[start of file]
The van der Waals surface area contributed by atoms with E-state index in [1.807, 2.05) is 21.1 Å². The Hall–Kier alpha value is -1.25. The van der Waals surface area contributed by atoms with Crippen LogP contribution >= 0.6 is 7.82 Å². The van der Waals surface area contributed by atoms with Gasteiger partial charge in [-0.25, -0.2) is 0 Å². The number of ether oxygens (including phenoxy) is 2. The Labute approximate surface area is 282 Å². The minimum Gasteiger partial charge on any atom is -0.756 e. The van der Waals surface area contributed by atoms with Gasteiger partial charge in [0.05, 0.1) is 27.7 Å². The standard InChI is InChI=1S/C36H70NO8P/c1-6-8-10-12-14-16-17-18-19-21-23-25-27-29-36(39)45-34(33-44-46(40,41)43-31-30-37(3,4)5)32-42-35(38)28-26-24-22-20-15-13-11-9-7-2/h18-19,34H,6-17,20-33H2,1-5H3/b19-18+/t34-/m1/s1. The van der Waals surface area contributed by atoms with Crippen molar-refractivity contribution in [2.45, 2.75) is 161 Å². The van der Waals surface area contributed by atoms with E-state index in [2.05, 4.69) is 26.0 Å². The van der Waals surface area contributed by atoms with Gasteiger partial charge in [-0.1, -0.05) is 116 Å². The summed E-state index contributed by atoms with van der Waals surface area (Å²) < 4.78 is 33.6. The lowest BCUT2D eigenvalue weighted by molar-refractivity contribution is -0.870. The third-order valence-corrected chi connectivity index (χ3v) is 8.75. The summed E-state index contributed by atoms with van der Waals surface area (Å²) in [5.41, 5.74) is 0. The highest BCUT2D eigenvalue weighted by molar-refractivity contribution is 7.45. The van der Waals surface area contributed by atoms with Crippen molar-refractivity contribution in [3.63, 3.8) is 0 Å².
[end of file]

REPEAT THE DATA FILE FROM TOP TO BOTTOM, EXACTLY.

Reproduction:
The van der Waals surface area contributed by atoms with E-state index in [1.807, 2.05) is 21.1 Å². The Hall–Kier alpha value is -1.25. The van der Waals surface area contributed by atoms with Crippen LogP contribution >= 0.6 is 7.82 Å². The van der Waals surface area contributed by atoms with Gasteiger partial charge in [-0.25, -0.2) is 0 Å². The number of ether oxygens (including phenoxy) is 2. The Labute approximate surface area is 282 Å². The minimum Gasteiger partial charge on any atom is -0.756 e. The van der Waals surface area contributed by atoms with Gasteiger partial charge in [0.05, 0.1) is 27.7 Å². The standard InChI is InChI=1S/C36H70NO8P/c1-6-8-10-12-14-16-17-18-19-21-23-25-27-29-36(39)45-34(33-44-46(40,41)43-31-30-37(3,4)5)32-42-35(38)28-26-24-22-20-15-13-11-9-7-2/h18-19,34H,6-17,20-33H2,1-5H3/b19-18+/t34-/m1/s1. The van der Waals surface area contributed by atoms with Crippen molar-refractivity contribution in [2.45, 2.75) is 161 Å². The van der Waals surface area contributed by atoms with E-state index in [2.05, 4.69) is 26.0 Å². The van der Waals surface area contributed by atoms with Gasteiger partial charge in [-0.1, -0.05) is 116 Å². The summed E-state index contributed by atoms with van der Waals surface area (Å²) < 4.78 is 33.6. The lowest BCUT2D eigenvalue weighted by molar-refractivity contribution is -0.870. The third-order valence-corrected chi connectivity index (χ3v) is 8.75. The summed E-state index contributed by atoms with van der Waals surface area (Å²) in [5.41, 5.74) is 0. The highest BCUT2D eigenvalue weighted by molar-refractivity contribution is 7.45. The van der Waals surface area contributed by atoms with Crippen molar-refractivity contribution in [3.63, 3.8) is 0 Å².